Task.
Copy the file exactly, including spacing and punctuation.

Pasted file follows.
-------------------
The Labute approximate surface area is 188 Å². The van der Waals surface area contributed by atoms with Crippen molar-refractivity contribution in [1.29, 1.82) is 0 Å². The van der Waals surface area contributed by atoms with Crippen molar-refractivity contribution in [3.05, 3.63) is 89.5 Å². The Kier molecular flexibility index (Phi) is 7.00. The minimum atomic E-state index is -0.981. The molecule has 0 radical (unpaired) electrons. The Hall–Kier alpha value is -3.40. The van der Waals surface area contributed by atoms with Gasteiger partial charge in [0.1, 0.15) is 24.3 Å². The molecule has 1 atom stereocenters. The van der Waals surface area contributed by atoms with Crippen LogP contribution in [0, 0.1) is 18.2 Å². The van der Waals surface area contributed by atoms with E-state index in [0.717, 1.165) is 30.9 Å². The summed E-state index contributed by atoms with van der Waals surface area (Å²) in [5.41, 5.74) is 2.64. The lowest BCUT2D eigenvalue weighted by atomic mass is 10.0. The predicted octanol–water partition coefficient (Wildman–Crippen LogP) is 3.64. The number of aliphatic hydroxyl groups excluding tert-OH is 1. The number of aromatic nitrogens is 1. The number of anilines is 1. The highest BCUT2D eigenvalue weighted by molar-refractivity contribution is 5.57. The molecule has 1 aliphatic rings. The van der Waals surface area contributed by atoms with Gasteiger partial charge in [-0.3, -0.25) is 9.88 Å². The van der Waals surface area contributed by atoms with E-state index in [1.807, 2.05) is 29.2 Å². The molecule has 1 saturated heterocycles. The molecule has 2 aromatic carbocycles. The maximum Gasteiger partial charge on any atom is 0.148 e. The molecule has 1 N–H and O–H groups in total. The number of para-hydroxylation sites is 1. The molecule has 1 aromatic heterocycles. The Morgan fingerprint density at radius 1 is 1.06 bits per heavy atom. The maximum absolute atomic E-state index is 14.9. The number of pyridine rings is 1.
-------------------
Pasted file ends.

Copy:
The Labute approximate surface area is 188 Å². The van der Waals surface area contributed by atoms with Crippen molar-refractivity contribution in [1.29, 1.82) is 0 Å². The van der Waals surface area contributed by atoms with Crippen molar-refractivity contribution in [3.05, 3.63) is 89.5 Å². The Kier molecular flexibility index (Phi) is 7.00. The minimum atomic E-state index is -0.981. The molecule has 0 radical (unpaired) electrons. The Hall–Kier alpha value is -3.40. The van der Waals surface area contributed by atoms with Gasteiger partial charge in [0.1, 0.15) is 24.3 Å². The molecule has 1 atom stereocenters. The van der Waals surface area contributed by atoms with Crippen LogP contribution in [0, 0.1) is 18.2 Å². The van der Waals surface area contributed by atoms with E-state index in [0.717, 1.165) is 30.9 Å². The summed E-state index contributed by atoms with van der Waals surface area (Å²) in [5.41, 5.74) is 2.64. The lowest BCUT2D eigenvalue weighted by atomic mass is 10.0. The predicted octanol–water partition coefficient (Wildman–Crippen LogP) is 3.64. The number of aliphatic hydroxyl groups excluding tert-OH is 1. The number of aromatic nitrogens is 1. The number of anilines is 1. The highest BCUT2D eigenvalue weighted by molar-refractivity contribution is 5.57. The molecule has 1 aliphatic rings. The van der Waals surface area contributed by atoms with Gasteiger partial charge in [-0.3, -0.25) is 9.88 Å². The van der Waals surface area contributed by atoms with E-state index in [1.807, 2.05) is 29.2 Å². The molecule has 1 saturated heterocycles. The molecule has 2 aromatic carbocycles. The maximum Gasteiger partial charge on any atom is 0.148 e. The molecule has 1 N–H and O–H groups in total. The number of para-hydroxylation sites is 1. The molecule has 1 aromatic heterocycles. The Morgan fingerprint density at radius 1 is 1.06 bits per heavy atom. The maximum absolute atomic E-state index is 14.9. The number of pyridine rings is 1.